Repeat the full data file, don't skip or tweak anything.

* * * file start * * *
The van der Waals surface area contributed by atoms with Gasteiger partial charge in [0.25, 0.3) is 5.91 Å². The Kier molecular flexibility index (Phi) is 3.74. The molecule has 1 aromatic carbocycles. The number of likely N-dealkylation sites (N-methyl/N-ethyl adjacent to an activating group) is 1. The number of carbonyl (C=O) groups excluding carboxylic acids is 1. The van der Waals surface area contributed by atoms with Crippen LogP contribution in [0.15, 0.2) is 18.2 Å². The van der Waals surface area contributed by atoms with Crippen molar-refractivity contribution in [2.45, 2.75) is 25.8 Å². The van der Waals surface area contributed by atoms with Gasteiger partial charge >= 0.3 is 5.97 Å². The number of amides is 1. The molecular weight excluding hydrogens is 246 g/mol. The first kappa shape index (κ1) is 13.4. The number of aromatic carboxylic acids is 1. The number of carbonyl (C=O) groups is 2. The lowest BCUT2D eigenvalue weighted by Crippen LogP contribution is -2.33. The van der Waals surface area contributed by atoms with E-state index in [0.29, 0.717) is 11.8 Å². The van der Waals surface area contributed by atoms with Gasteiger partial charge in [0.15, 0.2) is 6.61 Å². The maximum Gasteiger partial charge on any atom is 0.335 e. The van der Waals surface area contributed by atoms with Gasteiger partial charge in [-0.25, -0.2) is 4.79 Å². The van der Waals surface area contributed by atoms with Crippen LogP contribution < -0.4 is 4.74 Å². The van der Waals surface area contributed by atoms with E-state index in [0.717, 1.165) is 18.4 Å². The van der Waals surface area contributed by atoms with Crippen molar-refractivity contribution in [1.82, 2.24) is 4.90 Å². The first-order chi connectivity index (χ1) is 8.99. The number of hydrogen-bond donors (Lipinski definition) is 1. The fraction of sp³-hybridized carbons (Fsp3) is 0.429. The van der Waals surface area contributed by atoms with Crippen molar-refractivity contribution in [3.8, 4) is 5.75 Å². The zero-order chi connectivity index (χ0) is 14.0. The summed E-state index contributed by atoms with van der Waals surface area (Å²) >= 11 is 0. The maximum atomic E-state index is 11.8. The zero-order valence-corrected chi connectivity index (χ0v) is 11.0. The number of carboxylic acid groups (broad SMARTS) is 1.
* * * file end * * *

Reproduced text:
The van der Waals surface area contributed by atoms with Gasteiger partial charge in [0.25, 0.3) is 5.91 Å². The Kier molecular flexibility index (Phi) is 3.74. The molecule has 1 aromatic carbocycles. The number of likely N-dealkylation sites (N-methyl/N-ethyl adjacent to an activating group) is 1. The number of carbonyl (C=O) groups excluding carboxylic acids is 1. The van der Waals surface area contributed by atoms with Crippen LogP contribution in [0.15, 0.2) is 18.2 Å². The van der Waals surface area contributed by atoms with Crippen molar-refractivity contribution in [2.45, 2.75) is 25.8 Å². The van der Waals surface area contributed by atoms with Gasteiger partial charge >= 0.3 is 5.97 Å². The number of amides is 1. The molecular weight excluding hydrogens is 246 g/mol. The first kappa shape index (κ1) is 13.4. The number of aromatic carboxylic acids is 1. The number of carbonyl (C=O) groups is 2. The lowest BCUT2D eigenvalue weighted by Crippen LogP contribution is -2.33. The van der Waals surface area contributed by atoms with E-state index in [0.29, 0.717) is 11.8 Å². The van der Waals surface area contributed by atoms with Gasteiger partial charge in [0.15, 0.2) is 6.61 Å². The maximum Gasteiger partial charge on any atom is 0.335 e. The van der Waals surface area contributed by atoms with Gasteiger partial charge in [-0.25, -0.2) is 4.79 Å². The van der Waals surface area contributed by atoms with Crippen LogP contribution < -0.4 is 4.74 Å². The van der Waals surface area contributed by atoms with E-state index in [0.717, 1.165) is 18.4 Å². The van der Waals surface area contributed by atoms with Crippen molar-refractivity contribution in [1.82, 2.24) is 4.90 Å². The first-order chi connectivity index (χ1) is 8.99. The number of hydrogen-bond donors (Lipinski definition) is 1. The fraction of sp³-hybridized carbons (Fsp3) is 0.429. The van der Waals surface area contributed by atoms with Crippen molar-refractivity contribution in [3.8, 4) is 5.75 Å². The zero-order chi connectivity index (χ0) is 14.0. The summed E-state index contributed by atoms with van der Waals surface area (Å²) >= 11 is 0. The maximum atomic E-state index is 11.8. The zero-order valence-corrected chi connectivity index (χ0v) is 11.0. The number of carboxylic acid groups (broad SMARTS) is 1.